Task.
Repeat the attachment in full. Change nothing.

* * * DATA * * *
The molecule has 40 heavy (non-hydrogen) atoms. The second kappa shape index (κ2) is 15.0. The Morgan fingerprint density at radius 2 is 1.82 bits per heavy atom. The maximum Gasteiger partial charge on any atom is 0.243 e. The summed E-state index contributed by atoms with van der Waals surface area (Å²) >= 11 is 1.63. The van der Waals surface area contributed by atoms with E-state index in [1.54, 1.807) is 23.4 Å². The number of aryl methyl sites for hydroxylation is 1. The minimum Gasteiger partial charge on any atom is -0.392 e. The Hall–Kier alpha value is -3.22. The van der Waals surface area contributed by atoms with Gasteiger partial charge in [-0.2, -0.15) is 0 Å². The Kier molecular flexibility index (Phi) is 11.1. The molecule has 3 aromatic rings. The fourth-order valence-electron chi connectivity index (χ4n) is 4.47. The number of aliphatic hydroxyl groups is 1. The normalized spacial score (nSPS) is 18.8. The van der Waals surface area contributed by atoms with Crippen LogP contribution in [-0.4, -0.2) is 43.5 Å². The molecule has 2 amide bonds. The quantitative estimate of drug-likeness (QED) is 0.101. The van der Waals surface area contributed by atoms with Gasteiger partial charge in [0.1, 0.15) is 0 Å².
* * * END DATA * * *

The molecule has 40 heavy (non-hydrogen) atoms. The second kappa shape index (κ2) is 15.0. The Morgan fingerprint density at radius 2 is 1.82 bits per heavy atom. The maximum Gasteiger partial charge on any atom is 0.243 e. The summed E-state index contributed by atoms with van der Waals surface area (Å²) >= 11 is 1.63. The van der Waals surface area contributed by atoms with E-state index in [1.54, 1.807) is 23.4 Å². The number of aryl methyl sites for hydroxylation is 1. The minimum Gasteiger partial charge on any atom is -0.392 e. The Hall–Kier alpha value is -3.22. The van der Waals surface area contributed by atoms with Gasteiger partial charge in [-0.2, -0.15) is 0 Å². The Kier molecular flexibility index (Phi) is 11.1. The molecule has 3 aromatic rings. The fourth-order valence-electron chi connectivity index (χ4n) is 4.47. The number of aliphatic hydroxyl groups is 1. The normalized spacial score (nSPS) is 18.8. The van der Waals surface area contributed by atoms with Crippen LogP contribution in [-0.4, -0.2) is 43.5 Å². The molecule has 2 amide bonds. The quantitative estimate of drug-likeness (QED) is 0.101. The van der Waals surface area contributed by atoms with Gasteiger partial charge in [0.1, 0.15) is 0 Å².